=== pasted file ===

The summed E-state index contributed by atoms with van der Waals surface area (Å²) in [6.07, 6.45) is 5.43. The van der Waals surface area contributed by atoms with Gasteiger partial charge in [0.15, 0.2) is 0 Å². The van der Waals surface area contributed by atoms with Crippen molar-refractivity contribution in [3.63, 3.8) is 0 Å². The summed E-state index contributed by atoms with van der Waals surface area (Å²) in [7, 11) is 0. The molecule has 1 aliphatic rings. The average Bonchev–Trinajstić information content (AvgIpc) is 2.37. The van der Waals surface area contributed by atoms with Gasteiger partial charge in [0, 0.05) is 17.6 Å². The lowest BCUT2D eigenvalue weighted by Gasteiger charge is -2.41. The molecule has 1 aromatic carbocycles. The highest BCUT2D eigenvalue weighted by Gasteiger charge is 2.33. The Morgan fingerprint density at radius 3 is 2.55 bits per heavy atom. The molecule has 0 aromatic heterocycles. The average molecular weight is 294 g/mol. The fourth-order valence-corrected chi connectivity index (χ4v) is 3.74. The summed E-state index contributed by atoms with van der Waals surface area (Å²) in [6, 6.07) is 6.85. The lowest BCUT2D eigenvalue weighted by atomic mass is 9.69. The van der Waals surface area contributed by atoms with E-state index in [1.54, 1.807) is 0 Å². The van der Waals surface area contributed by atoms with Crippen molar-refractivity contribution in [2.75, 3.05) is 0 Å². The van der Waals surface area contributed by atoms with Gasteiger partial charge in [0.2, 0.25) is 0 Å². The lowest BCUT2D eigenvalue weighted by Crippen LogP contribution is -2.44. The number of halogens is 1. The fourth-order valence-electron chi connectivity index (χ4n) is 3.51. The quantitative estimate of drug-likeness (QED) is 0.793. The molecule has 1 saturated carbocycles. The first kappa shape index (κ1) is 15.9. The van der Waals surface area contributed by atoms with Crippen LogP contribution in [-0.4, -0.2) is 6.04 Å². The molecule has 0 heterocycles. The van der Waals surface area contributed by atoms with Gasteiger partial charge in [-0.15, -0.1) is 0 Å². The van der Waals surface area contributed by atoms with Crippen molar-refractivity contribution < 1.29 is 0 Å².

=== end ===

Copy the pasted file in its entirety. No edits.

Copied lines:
The summed E-state index contributed by atoms with van der Waals surface area (Å²) in [6.07, 6.45) is 5.43. The van der Waals surface area contributed by atoms with Gasteiger partial charge in [0.15, 0.2) is 0 Å². The van der Waals surface area contributed by atoms with Crippen molar-refractivity contribution in [3.63, 3.8) is 0 Å². The summed E-state index contributed by atoms with van der Waals surface area (Å²) in [7, 11) is 0. The molecule has 1 aliphatic rings. The average Bonchev–Trinajstić information content (AvgIpc) is 2.37. The van der Waals surface area contributed by atoms with Gasteiger partial charge in [0, 0.05) is 17.6 Å². The lowest BCUT2D eigenvalue weighted by Gasteiger charge is -2.41. The molecule has 1 aromatic carbocycles. The highest BCUT2D eigenvalue weighted by Gasteiger charge is 2.33. The Morgan fingerprint density at radius 3 is 2.55 bits per heavy atom. The molecule has 0 aromatic heterocycles. The average molecular weight is 294 g/mol. The fourth-order valence-corrected chi connectivity index (χ4v) is 3.74. The summed E-state index contributed by atoms with van der Waals surface area (Å²) in [6, 6.07) is 6.85. The lowest BCUT2D eigenvalue weighted by atomic mass is 9.69. The van der Waals surface area contributed by atoms with E-state index in [1.54, 1.807) is 0 Å². The van der Waals surface area contributed by atoms with Crippen molar-refractivity contribution in [2.75, 3.05) is 0 Å². The van der Waals surface area contributed by atoms with Gasteiger partial charge in [0.2, 0.25) is 0 Å². The lowest BCUT2D eigenvalue weighted by Crippen LogP contribution is -2.44. The number of halogens is 1. The fourth-order valence-electron chi connectivity index (χ4n) is 3.51. The quantitative estimate of drug-likeness (QED) is 0.793. The molecule has 1 saturated carbocycles. The first kappa shape index (κ1) is 15.9. The van der Waals surface area contributed by atoms with Crippen LogP contribution in [-0.4, -0.2) is 6.04 Å². The molecule has 0 heterocycles. The van der Waals surface area contributed by atoms with Gasteiger partial charge in [-0.15, -0.1) is 0 Å². The van der Waals surface area contributed by atoms with Crippen molar-refractivity contribution < 1.29 is 0 Å².